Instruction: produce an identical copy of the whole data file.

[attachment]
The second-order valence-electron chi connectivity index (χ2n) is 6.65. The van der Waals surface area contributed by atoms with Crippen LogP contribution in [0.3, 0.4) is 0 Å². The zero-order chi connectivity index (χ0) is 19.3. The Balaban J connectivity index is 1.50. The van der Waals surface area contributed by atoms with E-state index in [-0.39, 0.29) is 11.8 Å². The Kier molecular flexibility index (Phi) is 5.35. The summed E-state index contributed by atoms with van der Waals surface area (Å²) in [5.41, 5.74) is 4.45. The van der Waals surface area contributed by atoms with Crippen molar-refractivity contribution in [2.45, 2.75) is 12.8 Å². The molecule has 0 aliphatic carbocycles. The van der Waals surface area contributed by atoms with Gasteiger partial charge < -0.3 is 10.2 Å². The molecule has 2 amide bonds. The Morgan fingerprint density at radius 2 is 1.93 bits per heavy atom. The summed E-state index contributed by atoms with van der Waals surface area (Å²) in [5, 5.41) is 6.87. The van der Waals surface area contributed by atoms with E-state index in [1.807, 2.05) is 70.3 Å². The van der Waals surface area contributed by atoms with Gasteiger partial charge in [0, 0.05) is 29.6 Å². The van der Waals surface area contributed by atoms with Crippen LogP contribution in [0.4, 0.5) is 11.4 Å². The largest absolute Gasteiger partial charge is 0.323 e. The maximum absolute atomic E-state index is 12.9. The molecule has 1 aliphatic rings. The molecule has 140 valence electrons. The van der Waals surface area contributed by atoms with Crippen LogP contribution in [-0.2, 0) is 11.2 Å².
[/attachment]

The second-order valence-electron chi connectivity index (χ2n) is 6.65. The van der Waals surface area contributed by atoms with Crippen LogP contribution in [0.3, 0.4) is 0 Å². The zero-order chi connectivity index (χ0) is 19.3. The Balaban J connectivity index is 1.50. The van der Waals surface area contributed by atoms with E-state index in [-0.39, 0.29) is 11.8 Å². The Kier molecular flexibility index (Phi) is 5.35. The summed E-state index contributed by atoms with van der Waals surface area (Å²) in [5.41, 5.74) is 4.45. The van der Waals surface area contributed by atoms with Crippen molar-refractivity contribution in [2.45, 2.75) is 12.8 Å². The molecule has 0 aliphatic carbocycles. The van der Waals surface area contributed by atoms with Gasteiger partial charge < -0.3 is 10.2 Å². The molecule has 2 amide bonds. The Morgan fingerprint density at radius 2 is 1.93 bits per heavy atom. The summed E-state index contributed by atoms with van der Waals surface area (Å²) in [5, 5.41) is 6.87. The van der Waals surface area contributed by atoms with E-state index in [1.807, 2.05) is 70.3 Å². The van der Waals surface area contributed by atoms with Gasteiger partial charge in [0, 0.05) is 29.6 Å². The van der Waals surface area contributed by atoms with Crippen LogP contribution in [0.4, 0.5) is 11.4 Å². The largest absolute Gasteiger partial charge is 0.323 e. The maximum absolute atomic E-state index is 12.9. The molecule has 1 aliphatic rings. The molecule has 140 valence electrons. The van der Waals surface area contributed by atoms with Crippen LogP contribution in [-0.2, 0) is 11.2 Å².